21st century

An Old Line of Argument

The commander (imperator) as head of state and father of the fatherland: a statue of Augustus from Prima Porta. Image courtesy of Wikimedia Commons https://en.wikipedia.org/wiki/File:Statue-Augustus.jpg

Military historians often admire professional armies whose members have no trade but war. These armies can learn their art well, carry out clever manoeuvres, and don’t start arguing with each other when their general wants them to be making some decisive attack (before the 1980s, military historians tended to identify with the generals). In Europe this tradition goes back to Xenophon in the 4th century BCE and can be traced through wanna-be army builders like Sir John Smythe of Little Badow or J.F.C. Fuller the British general, tank visionary, fascist, and mystic. This line of argument has its virtues: the history of the past 500 years is dotted with sad tales of keen but untrained and poorly equipped fighters marching into the bullets and shells and being mowed down. But it usually summons a counter-argument about what those young, aggressive, highly trained men will do when there is no war to fight. I can trace this tradition back to Kabti-ilani-Marduk’s Erra Epic, which was composed sometime in the 8th or 7th century BCE as the Assyrians were sowing blood and flesh to plant the first world empire. Erra has Seven terrifying weapons, and they are feeling bored:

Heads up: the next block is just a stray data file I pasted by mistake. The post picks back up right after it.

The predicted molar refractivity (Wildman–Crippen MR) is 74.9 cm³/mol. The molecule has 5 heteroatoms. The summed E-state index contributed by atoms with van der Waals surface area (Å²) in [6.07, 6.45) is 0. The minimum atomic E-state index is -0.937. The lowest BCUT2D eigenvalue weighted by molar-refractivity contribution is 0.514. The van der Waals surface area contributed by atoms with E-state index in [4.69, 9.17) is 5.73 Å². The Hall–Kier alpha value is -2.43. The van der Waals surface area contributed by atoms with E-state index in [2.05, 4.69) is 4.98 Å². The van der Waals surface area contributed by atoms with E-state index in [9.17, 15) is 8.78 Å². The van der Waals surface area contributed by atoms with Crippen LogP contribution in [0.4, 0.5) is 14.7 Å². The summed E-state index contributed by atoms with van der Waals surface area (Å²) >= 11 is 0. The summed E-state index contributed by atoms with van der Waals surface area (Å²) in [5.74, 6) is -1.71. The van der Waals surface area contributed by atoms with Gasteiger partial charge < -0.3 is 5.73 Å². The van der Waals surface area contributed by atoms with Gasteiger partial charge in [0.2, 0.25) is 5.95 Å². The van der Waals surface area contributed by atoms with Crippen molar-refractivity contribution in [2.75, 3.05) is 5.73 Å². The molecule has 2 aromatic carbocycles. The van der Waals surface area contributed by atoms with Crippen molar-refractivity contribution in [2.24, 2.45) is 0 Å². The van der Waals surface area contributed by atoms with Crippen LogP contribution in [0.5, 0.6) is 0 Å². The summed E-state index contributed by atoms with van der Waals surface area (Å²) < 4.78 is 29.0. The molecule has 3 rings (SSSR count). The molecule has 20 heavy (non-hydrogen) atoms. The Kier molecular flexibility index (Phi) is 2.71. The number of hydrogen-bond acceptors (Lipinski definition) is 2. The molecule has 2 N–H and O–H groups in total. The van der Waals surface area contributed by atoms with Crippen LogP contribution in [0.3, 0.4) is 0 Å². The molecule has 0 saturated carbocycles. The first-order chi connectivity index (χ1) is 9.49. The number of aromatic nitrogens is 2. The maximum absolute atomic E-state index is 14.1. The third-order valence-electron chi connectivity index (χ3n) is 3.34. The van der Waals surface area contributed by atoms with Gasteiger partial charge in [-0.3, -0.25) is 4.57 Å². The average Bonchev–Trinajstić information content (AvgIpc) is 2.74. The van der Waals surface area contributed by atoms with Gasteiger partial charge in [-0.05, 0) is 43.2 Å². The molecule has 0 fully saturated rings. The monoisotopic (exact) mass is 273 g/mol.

Warrior Erra, why do you neglect the field for the city?
The very beasts and creatures hold us in contempt!
O warrior Erra, we will tell you, though what we say be offensive to you!
Era the whole land outgrows us,
You must surely hear our words! (80)
Do a kindly deed for the gods of hell, who delight in deathly stillness,
The Annuna-gods cannot fall asleep for thge clamor of mankind.
Beasts are overrunning the meadows, life of the land,
The farmer sobs bitterly for his [field].
Lion and wolf are felling the livestock, (85)
The shepherd, who cannot sleep day or night for the sake of his flocks, is calling upon you.
We too, who know the mountain passes, we have [forgotten] how to go,
Cobwebs are spun over our field gear,
Our fine bow resists and is too strong for us,
The tip of our sharp arrow is bent out of true, (90)
Our blade is corroded for want of a slaughter!

Epic of Erra, tablet I, from Benjanim Foster, Before the Muses, pp. 775, 776
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The Innsbrucker Labyrinth